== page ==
It is a fallacy to assume that we are here in search of stories of places and people. We barely reach the space between places. We map chasms separating humans and find barren in-between lands that no one lays claim to.
The space between neighbors’ houses is not just a no-man’s land where weeds grow in uncontrolled abandon. They are spaces that we have decided to disown, strips of land that we erased from our consciousness. Yet these leftover edges are what connect us to our neighbors. We share these spaces in common and these unclaimed slivers of real estate challenge our unquestioned acceptance of value-laden terms such as privacy, ownership and territory. We are not islands–merely pieces of wayward landmasses connected by aqueous connective tissues.
The spaces in between tell us tales of sadness, abandonment, and unkept promises. We carry these stories within us because these plots remind us of what we yearn to forget. Sharing stories with unknown people, we are reminded of those close ones we have turned away from our lives, people we have wronged, and the familiar faces we banished into a land of apparitions. We resurrect ghosts buried deep down in our psyche – they bubble up uncontrollably into consciousness when the conditions are right.
It all begins during the oral history week. When we speak to strangers, we are reminded of gaps and silences in our own lives. We stare helplessly at those chasms between us and our friends, family and neighbors. Nightmare etch-a-sketch memories return to us despite every attempt to obliterate them from our consciousness. The in between appears in our speech too. We discover silences between our utterances. We feel the weight of unspoken words, forcefully silenced thoughts, mercilessly ignored regrets in our lives. We are reminded of goodbyes that we never uttered and greetings that remained unspoken. The silence between words that arise during an oral history interview with a stranger opens up these carefully covered crevices within us.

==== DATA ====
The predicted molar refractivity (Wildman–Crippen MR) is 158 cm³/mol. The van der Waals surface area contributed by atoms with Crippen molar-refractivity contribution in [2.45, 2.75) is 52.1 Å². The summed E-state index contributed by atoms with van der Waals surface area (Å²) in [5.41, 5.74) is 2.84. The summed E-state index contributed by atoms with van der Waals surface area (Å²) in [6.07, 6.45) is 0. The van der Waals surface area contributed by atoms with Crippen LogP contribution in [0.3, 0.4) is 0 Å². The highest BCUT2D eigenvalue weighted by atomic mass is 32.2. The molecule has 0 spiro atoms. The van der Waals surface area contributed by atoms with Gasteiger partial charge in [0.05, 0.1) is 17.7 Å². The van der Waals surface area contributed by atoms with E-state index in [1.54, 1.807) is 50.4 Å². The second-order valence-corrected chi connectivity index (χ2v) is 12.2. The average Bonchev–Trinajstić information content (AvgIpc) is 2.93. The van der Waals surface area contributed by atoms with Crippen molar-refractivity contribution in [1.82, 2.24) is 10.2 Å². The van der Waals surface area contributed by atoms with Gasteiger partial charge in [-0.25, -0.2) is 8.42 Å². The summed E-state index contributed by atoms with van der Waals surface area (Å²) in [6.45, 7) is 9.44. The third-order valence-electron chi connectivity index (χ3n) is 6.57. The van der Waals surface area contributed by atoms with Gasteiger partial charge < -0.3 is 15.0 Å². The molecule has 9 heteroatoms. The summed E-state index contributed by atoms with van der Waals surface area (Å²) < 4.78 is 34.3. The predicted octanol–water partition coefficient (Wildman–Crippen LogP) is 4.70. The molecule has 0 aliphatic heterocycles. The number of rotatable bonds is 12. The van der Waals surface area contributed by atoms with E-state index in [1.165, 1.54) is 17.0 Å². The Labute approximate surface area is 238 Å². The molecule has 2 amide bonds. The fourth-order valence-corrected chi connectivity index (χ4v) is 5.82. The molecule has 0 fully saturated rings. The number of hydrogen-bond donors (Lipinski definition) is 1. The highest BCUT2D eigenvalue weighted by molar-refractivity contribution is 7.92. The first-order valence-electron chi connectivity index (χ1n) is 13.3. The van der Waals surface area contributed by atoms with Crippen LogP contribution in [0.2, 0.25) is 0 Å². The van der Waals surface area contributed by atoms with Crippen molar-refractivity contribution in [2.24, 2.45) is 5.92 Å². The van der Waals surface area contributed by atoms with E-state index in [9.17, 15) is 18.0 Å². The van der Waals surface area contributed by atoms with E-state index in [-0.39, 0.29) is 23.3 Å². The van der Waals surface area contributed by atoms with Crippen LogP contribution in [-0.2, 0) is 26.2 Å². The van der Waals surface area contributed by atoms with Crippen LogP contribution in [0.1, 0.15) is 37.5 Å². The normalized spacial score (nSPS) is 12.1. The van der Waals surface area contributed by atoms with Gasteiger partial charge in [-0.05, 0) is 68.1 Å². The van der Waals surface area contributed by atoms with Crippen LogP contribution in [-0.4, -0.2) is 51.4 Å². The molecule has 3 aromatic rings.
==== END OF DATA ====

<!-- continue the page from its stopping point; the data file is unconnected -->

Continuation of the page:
Fissures also appear when we encounter our interviewee’s past memories. Old stories from the past, narrated by complete strangers seem uncannily familiar. History returns with the viciousness of a summer thunderstorm sundering our placid present. The stories from the past that we hear are so familiar that it is as if the world has not moved an inch since the moment the stories were born. Instead, we are living in an unceasing spiral of déjà vu moments and we have never learnt from our mistakes.
We dare not say that our goal at the field school is to study the world around us or to collect stories of communities we visit. We are too busy discovering ourselves and fathoming that unending spacious darkness within us. We are still trying to bridge that space in between.